Ada of Huntingdon was born circa 1139 as the daughter of Henry of Huntingdon, a son of King David I of Scotland and Maud, Countess of Huntingdon, and Ada de Warenne. Her brothers Malcolm and William would later succeed as Kings of Scotland.
She probably married Floris III, Count of Holland sometime in 1162. She received the County of Ross in the Scottish Highlands as a gift for her wedding. Floris was around 30 years old at the time of the wedding. They went on to have at least ten children together: Dirk (future Count of Holland, Henry, Floris, William (another future Count of Holland), Ada, Sophia, Margaret, Elisabeth, Agnes and Baudouin. Her husband was quite politically active, but there is little evidence that Ada was. We know that she knew Latin as she borrowed two books from Egmond Abbey. Floris went on several campaigns with Frederick I, Holy Roman Emperor.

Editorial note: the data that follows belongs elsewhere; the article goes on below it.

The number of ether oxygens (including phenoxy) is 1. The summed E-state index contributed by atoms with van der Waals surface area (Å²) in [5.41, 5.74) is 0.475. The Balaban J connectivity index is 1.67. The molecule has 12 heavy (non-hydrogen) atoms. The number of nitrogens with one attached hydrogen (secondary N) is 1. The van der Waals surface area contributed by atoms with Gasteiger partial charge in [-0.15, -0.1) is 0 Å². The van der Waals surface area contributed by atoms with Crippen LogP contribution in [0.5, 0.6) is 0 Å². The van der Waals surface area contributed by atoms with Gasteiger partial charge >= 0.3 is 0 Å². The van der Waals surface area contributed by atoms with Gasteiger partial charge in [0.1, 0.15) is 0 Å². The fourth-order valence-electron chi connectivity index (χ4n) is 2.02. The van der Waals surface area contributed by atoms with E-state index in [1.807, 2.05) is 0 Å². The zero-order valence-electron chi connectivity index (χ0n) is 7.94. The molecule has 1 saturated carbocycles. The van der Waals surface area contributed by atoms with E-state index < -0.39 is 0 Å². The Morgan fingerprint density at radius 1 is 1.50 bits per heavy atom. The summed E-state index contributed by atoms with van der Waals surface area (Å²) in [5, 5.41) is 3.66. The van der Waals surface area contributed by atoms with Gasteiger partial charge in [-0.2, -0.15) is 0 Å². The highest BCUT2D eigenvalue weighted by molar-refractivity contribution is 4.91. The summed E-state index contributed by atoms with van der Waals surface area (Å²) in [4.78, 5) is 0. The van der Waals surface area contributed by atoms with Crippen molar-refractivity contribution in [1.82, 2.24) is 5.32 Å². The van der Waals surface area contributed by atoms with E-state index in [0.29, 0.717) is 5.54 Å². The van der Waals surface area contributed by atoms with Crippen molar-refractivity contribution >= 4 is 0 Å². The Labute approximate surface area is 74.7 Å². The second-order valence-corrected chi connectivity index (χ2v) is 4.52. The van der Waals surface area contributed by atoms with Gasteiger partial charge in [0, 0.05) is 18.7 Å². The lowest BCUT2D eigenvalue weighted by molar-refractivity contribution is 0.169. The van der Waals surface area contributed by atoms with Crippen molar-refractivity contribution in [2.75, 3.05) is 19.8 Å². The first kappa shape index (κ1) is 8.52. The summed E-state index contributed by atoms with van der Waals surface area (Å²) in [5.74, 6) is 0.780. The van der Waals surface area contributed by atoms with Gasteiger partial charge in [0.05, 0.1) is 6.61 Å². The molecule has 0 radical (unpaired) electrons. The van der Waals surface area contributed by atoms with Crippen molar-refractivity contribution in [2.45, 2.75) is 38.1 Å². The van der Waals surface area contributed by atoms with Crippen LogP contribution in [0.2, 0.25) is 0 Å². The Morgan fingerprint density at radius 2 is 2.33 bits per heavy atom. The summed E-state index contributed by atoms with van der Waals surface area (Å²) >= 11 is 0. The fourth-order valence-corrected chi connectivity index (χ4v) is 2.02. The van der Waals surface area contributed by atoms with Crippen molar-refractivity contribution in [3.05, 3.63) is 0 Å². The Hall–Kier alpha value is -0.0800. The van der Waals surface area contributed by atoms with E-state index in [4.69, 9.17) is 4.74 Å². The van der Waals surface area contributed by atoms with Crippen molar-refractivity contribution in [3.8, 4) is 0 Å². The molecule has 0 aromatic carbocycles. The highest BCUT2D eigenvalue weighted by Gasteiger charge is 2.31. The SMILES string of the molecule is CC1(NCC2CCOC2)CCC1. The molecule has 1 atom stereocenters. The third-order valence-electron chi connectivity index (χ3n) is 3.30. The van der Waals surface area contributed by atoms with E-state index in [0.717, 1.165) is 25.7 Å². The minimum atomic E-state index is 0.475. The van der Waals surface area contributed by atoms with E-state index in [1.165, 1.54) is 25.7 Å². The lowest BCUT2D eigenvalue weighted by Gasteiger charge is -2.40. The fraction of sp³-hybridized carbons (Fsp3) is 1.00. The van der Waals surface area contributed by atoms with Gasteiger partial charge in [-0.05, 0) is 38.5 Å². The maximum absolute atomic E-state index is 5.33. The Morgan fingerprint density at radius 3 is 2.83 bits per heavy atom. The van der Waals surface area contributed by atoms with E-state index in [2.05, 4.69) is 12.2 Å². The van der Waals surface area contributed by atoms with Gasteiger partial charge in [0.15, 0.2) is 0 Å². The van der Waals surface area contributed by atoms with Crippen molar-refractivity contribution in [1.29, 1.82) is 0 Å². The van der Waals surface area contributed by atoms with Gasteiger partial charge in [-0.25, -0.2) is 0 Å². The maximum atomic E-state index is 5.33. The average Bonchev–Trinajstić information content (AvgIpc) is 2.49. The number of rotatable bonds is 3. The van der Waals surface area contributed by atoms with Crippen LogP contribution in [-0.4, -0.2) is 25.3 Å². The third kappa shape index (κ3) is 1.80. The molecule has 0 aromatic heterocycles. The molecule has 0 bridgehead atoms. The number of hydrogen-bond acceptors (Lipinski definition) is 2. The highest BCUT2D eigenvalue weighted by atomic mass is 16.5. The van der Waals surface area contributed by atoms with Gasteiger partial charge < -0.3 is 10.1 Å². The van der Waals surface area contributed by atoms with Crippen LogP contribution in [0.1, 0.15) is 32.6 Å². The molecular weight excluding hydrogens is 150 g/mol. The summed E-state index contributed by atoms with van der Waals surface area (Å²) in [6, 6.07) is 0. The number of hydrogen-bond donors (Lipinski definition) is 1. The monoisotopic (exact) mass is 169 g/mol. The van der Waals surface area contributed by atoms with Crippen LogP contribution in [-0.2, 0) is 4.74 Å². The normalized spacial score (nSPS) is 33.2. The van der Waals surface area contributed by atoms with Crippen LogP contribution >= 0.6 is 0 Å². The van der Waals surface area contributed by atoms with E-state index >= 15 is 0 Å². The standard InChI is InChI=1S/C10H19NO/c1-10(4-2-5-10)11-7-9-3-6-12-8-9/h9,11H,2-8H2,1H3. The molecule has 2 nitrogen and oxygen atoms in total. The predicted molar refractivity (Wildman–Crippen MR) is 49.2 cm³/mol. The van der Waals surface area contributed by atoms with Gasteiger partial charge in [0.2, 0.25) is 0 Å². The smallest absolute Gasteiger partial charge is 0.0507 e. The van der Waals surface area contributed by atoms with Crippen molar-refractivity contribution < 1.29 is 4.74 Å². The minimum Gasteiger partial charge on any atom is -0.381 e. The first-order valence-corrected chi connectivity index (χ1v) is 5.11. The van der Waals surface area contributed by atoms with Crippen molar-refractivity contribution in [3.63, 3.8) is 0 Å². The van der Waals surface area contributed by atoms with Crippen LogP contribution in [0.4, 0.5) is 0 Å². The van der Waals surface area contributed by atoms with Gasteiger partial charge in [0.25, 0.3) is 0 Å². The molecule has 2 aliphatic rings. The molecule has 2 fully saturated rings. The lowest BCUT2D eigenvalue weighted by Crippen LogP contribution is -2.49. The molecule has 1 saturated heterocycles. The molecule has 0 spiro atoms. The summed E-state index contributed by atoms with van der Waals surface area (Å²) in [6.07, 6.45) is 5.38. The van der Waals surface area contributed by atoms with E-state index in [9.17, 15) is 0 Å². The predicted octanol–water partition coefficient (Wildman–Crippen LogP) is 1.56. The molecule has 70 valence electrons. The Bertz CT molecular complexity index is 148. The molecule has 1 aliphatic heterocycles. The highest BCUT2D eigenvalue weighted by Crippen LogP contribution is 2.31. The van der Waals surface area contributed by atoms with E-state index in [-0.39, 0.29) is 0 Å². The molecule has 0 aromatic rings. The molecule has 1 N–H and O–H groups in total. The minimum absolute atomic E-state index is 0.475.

Floris died during the Third Crusade on 1 August 1190, and he was buried in Antioch. She outlived her eldest son Dirk and was forced to flee with her son William and his wife Adelaide during the Loon War. We know that she died on 11 January, though the year is unknown, but it was definitely after 1206. She gave considerable funds to Middelburg Abbey, and it is likely that she was buried there.
Her great-great-grandson Floris V, Count of Holland, claimed the throne of Scotland in the Great Cause as her descendant.1